Feeds:
Posts
Comments

Archive for May 21st, 2022

The Real Frank Zappa Book” (1989©)   —   book review
Today’s review is for the autobiography:  “The Real Frank Zappa Book“;  written by:  Frank Zappa and co-written by / with:  Peter Occhiogrosso.
Background:  a network system admin colleague was listening to some music when I approached him for assistance.  I asked about what he was listening to and he said it was Frank Zappa and the “Mother’s of Invention”.  He then proceeded to tell me how great Zappa was and that he listened to a Zappa show on the radio every Friday night where this little station ran a two hour program on Zappa’s music.  My friend said there was nothing more relaxing than sitting in an easy chair with a tumbler of Jägermeister and listening to Zappa to kick off a weekend.  I was familiar with the “name” but (honestly) could not recall a single song or album, but I said I’d check it out based on his (my friend’s) recommendation.
Well, I still haven’t gotten around to listening to the radio and I don’t know if the broadcast is still happening every Friday evening, but I was in the used book store (several years ago) and I saw this book and picked it up to add to my reading list.  I keep seeing Zappa’s name referred to in my guitar studies, so I finally made a point of opening (and reading) it.
Who is Frank Zappa and why should we care about him or his views (on anything)?  Zappa is / was (died 1993) an American musician, singer, composer, songwriter and bandleader.  He self-produced over 50 albums and his estate had published another 30+ albums of “new” material since his death.  He was a self-taught musician and composer.  He claims to not be a very great guitarist, but that is the only instrument I ever knew him to play and he’s said to be one of the top 100 guitarists in history.  His book says he originally learned music on a drum set and picked up guitar later.  He was also reasonably well known for his libertarian political views particularly about free speech and the separation of church and state.  Zappa is in both the Rock and Roll Hall of Fame and has an album in the Library of Congress preserved for its historical significance.  Zappa’s music is a blend of rock, jazz, fusion, concert / symphonic music with a heavy dose of political / social satire – comedy.  He poked fun at both the left and the right.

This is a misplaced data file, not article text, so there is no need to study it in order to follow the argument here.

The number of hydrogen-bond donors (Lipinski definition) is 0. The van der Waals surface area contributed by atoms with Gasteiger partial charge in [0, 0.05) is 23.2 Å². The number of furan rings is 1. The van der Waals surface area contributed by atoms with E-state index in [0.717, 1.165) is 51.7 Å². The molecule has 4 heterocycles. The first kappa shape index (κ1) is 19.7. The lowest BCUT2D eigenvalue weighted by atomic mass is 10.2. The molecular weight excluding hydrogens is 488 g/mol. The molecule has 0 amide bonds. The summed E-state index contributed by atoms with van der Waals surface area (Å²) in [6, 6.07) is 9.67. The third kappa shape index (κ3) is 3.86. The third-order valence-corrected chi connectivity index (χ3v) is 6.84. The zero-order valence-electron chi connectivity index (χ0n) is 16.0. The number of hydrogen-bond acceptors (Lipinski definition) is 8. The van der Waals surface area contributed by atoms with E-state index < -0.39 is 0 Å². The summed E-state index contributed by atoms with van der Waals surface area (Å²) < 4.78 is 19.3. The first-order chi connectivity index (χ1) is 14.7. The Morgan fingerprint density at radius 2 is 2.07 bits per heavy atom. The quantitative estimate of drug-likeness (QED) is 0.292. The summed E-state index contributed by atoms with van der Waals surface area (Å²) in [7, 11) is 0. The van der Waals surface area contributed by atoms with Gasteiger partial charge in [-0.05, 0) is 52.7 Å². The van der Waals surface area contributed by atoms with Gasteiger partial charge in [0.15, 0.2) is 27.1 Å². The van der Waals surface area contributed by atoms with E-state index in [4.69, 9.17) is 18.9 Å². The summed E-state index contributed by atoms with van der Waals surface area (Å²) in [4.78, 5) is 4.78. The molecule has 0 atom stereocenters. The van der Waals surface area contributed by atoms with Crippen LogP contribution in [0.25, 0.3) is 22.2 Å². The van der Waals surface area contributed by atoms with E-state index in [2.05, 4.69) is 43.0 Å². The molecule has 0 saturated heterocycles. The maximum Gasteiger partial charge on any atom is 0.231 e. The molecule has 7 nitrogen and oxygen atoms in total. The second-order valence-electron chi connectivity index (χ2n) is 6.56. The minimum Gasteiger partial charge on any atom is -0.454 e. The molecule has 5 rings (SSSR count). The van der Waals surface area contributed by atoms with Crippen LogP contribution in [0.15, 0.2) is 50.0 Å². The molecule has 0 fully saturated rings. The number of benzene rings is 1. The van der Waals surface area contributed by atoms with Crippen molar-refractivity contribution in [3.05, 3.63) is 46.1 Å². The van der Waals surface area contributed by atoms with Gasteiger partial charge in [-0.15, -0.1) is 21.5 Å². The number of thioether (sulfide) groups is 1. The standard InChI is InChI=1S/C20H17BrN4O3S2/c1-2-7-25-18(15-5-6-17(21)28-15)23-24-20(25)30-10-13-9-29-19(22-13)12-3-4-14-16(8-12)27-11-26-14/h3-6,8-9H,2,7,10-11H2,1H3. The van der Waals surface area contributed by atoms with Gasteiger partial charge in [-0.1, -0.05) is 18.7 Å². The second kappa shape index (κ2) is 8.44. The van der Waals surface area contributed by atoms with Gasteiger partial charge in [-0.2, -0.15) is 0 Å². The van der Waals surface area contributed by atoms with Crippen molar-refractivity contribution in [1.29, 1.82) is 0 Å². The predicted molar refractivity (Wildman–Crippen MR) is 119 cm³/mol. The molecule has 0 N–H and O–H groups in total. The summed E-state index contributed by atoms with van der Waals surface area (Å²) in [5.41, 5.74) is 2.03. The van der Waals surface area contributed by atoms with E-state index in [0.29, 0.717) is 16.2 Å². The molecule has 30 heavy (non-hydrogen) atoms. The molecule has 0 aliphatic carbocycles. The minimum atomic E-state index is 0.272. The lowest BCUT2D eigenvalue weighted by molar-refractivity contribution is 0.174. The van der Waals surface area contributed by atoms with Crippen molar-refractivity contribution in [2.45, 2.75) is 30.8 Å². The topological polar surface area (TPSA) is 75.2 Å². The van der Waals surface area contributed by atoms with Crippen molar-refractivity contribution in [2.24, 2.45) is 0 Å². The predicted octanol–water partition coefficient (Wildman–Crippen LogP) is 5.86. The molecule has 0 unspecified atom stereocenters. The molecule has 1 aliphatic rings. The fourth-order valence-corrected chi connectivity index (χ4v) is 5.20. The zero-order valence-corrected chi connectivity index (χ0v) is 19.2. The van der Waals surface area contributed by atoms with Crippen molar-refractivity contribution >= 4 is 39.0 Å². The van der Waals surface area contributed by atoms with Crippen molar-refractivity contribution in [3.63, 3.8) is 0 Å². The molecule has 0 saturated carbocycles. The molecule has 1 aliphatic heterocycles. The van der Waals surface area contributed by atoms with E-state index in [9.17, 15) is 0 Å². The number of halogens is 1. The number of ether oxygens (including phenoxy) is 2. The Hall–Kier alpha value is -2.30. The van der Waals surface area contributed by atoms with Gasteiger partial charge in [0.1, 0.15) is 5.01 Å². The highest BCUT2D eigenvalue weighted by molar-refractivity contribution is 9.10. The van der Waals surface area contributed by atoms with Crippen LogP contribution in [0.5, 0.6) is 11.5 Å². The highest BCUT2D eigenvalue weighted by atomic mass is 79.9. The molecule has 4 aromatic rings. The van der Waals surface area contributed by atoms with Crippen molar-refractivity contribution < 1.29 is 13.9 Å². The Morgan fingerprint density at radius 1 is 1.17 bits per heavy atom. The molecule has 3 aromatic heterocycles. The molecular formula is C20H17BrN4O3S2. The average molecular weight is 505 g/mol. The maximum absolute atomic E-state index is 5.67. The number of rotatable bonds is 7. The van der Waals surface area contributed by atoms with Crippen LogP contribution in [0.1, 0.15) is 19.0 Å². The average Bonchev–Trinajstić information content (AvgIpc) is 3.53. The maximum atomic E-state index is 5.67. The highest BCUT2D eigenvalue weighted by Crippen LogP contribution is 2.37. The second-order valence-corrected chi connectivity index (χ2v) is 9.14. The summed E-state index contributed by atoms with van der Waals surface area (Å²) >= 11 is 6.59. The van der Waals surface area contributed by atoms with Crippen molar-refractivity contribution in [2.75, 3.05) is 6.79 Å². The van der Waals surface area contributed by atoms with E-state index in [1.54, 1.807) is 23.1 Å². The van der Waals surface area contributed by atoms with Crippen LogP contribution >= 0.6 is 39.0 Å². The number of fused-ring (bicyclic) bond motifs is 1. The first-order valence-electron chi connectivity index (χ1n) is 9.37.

What’s in this book and is it any good?  The book is really several parts:  1)  a personal biography;  2)  a discussion of his career and production thoughts about the music industry;  and,  3)  Zappa’s views on various political and social / societal trends.  I didn’t find his biography interesting.  I thought his comments on music and the industry were very insightful.  I was only mildly amused by his political stances and societal observations.  While I might personally agree with much of his stances and observations, I found his sarcasm / humor tiring long before the end of the book.
Part 1)  I grew up poor and we moved around a lot.  My escape was music.  I learned about it on my own by listening to an unfiltered variety of sound(s).  I got ripped off constantly by almost everyone else in the music business.  (Pgs 1 – 137)
Part 2)  Everybody is out to screw the composer / artist.  Including, but not limited to:  all production companies, all music unions, all venue owners, all governments (local and national), most fellow musicians, and, most hangers-on / groupies.  (Pgs 139 – 209)